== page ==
Ha Noi – IOM and the Institute of Sociology (IOS), Vietnam Academy of Social Sciences, have released a new report: Planned Relocation in the Context of Environmental Change in Hoa Binh Province, Northern Viet Nam: An Analysis of Household Decision-making and Relocation Outcomes.
The study assesses the implementation and outcomes of planned relocation in the Hoa Binh Relocation Project, which aims to relocate 1,200 families from two remote communes in the mountainous Northwest region that face high natural disaster risks.
The study explored project implementation, household decision-making processes and relocation outcomes for 406 households, including those who have relocated, those who wish to move, and those who have chosen to remain or are undecided.
Its findings show the potential for relocation to contribute to improved quality of life and new opportunities for relocated communities. Existing policies in Viet Nam provide important support that can help relocated households transition successfully to new, safer locations.
But the implementation of the current project shows the complex nature of household decisions on relocation and the practical challenges encountered in helping families to address the multiple factors which impact relocation outcomes.
The research identified key themes in household decision making, along with practices that support successful relocation.
It showed that households had high levels of awareness and experience of natural disasters. But disaster risk was only one of multiple factors influencing their migration decisions. Others included concerns about the impact on their livelihoods and the social dislocation associated with relocation.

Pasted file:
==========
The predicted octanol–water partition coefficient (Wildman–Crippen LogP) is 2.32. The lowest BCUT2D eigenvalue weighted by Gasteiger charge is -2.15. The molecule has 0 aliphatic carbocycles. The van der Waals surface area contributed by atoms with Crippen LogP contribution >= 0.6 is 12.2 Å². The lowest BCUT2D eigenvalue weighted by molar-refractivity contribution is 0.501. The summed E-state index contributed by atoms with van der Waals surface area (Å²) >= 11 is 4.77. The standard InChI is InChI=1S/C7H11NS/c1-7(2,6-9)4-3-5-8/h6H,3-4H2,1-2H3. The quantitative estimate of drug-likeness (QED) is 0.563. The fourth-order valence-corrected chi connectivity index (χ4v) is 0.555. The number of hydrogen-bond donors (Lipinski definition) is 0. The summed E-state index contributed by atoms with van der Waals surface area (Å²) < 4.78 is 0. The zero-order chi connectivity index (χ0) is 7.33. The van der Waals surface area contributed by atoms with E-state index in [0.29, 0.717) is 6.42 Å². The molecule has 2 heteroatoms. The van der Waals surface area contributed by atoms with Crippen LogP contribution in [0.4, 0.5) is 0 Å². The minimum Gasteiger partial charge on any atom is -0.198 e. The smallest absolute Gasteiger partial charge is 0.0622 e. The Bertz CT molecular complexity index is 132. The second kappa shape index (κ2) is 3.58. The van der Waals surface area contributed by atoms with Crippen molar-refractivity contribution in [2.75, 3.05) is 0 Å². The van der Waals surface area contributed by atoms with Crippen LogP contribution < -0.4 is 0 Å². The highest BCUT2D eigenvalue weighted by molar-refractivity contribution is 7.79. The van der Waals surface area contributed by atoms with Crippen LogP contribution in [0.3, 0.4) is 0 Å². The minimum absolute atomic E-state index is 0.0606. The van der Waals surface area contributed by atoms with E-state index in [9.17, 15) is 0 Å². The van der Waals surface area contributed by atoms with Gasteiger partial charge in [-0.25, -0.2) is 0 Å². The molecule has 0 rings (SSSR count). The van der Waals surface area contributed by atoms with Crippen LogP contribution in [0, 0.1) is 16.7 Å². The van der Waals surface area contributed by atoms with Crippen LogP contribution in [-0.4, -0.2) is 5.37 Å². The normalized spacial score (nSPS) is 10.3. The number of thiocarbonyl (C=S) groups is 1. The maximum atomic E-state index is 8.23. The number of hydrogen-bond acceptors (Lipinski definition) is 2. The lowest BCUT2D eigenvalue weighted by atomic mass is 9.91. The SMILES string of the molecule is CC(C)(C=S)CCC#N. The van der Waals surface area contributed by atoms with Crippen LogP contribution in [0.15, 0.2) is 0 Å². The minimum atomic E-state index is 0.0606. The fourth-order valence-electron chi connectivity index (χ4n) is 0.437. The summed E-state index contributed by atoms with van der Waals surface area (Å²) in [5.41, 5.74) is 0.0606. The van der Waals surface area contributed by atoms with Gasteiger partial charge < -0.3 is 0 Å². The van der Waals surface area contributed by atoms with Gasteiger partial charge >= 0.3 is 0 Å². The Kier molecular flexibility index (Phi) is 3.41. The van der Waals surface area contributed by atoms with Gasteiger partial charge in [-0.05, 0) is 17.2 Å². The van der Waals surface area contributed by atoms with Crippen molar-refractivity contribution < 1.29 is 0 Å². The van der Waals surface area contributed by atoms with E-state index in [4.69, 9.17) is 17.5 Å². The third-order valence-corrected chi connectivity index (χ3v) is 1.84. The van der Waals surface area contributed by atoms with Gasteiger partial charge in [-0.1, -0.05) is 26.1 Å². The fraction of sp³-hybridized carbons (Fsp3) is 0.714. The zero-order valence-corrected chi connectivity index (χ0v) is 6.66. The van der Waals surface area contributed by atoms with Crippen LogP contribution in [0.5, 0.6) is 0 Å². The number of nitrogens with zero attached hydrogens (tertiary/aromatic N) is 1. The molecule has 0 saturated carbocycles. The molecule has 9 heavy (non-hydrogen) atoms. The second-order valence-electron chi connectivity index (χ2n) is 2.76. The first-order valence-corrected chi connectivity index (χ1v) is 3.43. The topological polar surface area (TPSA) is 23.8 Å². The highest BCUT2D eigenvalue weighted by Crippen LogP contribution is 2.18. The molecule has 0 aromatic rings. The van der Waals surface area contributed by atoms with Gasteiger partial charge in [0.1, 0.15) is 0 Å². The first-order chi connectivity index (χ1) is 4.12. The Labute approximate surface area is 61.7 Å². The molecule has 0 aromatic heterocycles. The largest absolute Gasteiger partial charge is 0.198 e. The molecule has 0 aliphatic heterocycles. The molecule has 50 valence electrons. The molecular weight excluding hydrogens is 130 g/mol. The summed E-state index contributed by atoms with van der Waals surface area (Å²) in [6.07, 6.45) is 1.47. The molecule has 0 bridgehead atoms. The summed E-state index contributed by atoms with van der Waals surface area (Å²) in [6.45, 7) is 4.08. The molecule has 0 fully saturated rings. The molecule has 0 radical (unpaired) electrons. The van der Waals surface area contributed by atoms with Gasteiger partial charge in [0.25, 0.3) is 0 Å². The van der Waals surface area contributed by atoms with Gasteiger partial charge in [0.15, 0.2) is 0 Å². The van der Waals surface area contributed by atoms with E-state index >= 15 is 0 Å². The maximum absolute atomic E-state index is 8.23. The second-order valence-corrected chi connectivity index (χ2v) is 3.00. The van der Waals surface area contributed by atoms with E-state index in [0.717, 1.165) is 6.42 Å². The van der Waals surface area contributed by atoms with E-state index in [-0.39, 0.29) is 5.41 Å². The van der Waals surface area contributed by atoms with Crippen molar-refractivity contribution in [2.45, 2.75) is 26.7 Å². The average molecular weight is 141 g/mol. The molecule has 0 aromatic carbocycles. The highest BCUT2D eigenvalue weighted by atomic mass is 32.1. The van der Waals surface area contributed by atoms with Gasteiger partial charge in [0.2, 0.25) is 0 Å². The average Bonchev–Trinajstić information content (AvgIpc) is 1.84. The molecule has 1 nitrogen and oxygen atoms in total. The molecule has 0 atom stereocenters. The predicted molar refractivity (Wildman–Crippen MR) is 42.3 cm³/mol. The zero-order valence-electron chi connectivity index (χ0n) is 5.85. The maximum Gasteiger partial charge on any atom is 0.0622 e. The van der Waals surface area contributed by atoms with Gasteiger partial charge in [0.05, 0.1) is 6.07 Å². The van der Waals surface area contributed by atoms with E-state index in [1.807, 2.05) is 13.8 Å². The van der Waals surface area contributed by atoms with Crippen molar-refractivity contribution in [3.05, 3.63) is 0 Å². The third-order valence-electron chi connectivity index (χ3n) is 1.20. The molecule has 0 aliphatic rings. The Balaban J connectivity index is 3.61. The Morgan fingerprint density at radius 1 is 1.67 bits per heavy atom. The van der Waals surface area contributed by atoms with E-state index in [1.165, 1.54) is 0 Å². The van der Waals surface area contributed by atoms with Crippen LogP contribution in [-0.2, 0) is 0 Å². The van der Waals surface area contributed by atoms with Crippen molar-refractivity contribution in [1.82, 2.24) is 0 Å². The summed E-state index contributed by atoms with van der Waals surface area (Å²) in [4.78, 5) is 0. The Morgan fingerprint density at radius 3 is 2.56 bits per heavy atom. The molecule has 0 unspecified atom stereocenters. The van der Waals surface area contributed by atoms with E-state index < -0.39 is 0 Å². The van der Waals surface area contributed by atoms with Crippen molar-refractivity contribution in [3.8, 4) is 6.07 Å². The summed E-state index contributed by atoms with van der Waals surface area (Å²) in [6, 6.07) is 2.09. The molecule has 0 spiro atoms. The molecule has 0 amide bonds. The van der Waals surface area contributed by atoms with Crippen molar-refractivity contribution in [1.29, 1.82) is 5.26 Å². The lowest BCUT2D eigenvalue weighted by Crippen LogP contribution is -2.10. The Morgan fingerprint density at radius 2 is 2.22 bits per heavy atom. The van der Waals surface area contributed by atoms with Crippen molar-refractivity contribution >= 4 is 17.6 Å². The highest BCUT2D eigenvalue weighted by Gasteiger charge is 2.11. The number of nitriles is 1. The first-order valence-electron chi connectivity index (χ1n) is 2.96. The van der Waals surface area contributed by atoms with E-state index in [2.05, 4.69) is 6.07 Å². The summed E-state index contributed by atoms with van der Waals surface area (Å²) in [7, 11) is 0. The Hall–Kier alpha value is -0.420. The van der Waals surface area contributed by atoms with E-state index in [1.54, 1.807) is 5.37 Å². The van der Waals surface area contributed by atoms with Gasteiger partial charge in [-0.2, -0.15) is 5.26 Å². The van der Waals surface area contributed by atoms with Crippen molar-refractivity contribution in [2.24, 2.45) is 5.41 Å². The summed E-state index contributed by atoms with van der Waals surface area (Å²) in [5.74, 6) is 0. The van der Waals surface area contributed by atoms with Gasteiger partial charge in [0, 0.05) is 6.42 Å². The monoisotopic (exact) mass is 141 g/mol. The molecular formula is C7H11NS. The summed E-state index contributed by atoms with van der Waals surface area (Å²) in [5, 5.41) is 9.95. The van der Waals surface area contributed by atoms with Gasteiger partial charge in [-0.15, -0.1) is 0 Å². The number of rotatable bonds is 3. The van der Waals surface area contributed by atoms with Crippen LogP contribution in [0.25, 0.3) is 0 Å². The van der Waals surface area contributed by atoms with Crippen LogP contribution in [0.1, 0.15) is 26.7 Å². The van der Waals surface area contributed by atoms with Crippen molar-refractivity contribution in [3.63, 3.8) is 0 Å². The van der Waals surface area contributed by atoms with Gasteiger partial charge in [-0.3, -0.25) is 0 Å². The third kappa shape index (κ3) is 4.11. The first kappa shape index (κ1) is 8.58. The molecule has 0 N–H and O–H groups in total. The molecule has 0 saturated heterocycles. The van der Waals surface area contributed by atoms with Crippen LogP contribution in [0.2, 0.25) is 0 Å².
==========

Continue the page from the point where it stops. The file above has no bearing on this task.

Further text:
The findings related to project implementation and relocation outcomes also showed that although most families had a high awareness of the objectives of the project, they had a limited understanding of the actual process. It also noted the limited participation of commune authorities and communities in both planning and implementation.
The research recommends policy approaches to support improved relocation practices, including policies on relocation planning and implementation, participation and communication, livelihood development, and monitoring and evaluation.
The report was released at a best-practices workshop on planned relocation and disaster risk reduction co-hosted by IOM and IOS in Ha Noi. The event was designed to provide policy makers, researchers, and civil society with an opportunity to discuss the findings and best practices with national, regional and international experts.
“Planned relocation, and migration in general, are a possible response to environmental change, which can increase households’ resilience to slow onset and rapid onset disasters. But they can be complex and are probably best when safe in-situ adaptation or other options are not feasible. They also need to be planned, designed, implemented and monitored with full community participation,” said IOM Viet Nam head of programmes, Paul Priest.